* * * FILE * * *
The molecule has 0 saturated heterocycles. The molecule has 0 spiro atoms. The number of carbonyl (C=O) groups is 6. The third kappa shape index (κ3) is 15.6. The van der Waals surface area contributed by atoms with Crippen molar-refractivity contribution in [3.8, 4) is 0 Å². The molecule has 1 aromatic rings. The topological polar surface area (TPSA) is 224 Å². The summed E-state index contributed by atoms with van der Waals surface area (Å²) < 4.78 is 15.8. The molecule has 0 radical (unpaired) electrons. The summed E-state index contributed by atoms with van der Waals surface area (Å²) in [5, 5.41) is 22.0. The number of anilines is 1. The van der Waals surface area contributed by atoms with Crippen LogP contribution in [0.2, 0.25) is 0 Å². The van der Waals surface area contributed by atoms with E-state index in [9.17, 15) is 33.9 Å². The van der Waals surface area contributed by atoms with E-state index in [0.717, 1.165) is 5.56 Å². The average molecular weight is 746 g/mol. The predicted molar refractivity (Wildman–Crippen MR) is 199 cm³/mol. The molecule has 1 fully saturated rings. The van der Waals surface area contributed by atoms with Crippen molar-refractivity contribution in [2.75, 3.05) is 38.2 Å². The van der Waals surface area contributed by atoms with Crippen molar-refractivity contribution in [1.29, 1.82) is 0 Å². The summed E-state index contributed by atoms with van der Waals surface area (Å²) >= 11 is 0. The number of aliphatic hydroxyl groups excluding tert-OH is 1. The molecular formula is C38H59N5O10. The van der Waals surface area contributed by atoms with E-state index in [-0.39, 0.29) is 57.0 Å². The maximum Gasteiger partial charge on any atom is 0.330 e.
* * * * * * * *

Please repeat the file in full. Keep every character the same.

The molecule has 0 saturated heterocycles. The molecule has 0 spiro atoms. The number of carbonyl (C=O) groups is 6. The third kappa shape index (κ3) is 15.6. The van der Waals surface area contributed by atoms with Crippen molar-refractivity contribution in [3.8, 4) is 0 Å². The molecule has 1 aromatic rings. The topological polar surface area (TPSA) is 224 Å². The summed E-state index contributed by atoms with van der Waals surface area (Å²) < 4.78 is 15.8. The molecule has 0 radical (unpaired) electrons. The summed E-state index contributed by atoms with van der Waals surface area (Å²) in [5, 5.41) is 22.0. The number of anilines is 1. The van der Waals surface area contributed by atoms with Crippen LogP contribution in [0.2, 0.25) is 0 Å². The van der Waals surface area contributed by atoms with E-state index in [9.17, 15) is 33.9 Å². The van der Waals surface area contributed by atoms with E-state index in [0.717, 1.165) is 5.56 Å². The average molecular weight is 746 g/mol. The predicted molar refractivity (Wildman–Crippen MR) is 199 cm³/mol. The molecule has 1 fully saturated rings. The van der Waals surface area contributed by atoms with Crippen molar-refractivity contribution in [2.75, 3.05) is 38.2 Å². The van der Waals surface area contributed by atoms with Crippen molar-refractivity contribution in [1.29, 1.82) is 0 Å². The summed E-state index contributed by atoms with van der Waals surface area (Å²) >= 11 is 0. The number of aliphatic hydroxyl groups excluding tert-OH is 1. The molecular formula is C38H59N5O10. The van der Waals surface area contributed by atoms with E-state index in [-0.39, 0.29) is 57.0 Å². The maximum Gasteiger partial charge on any atom is 0.330 e.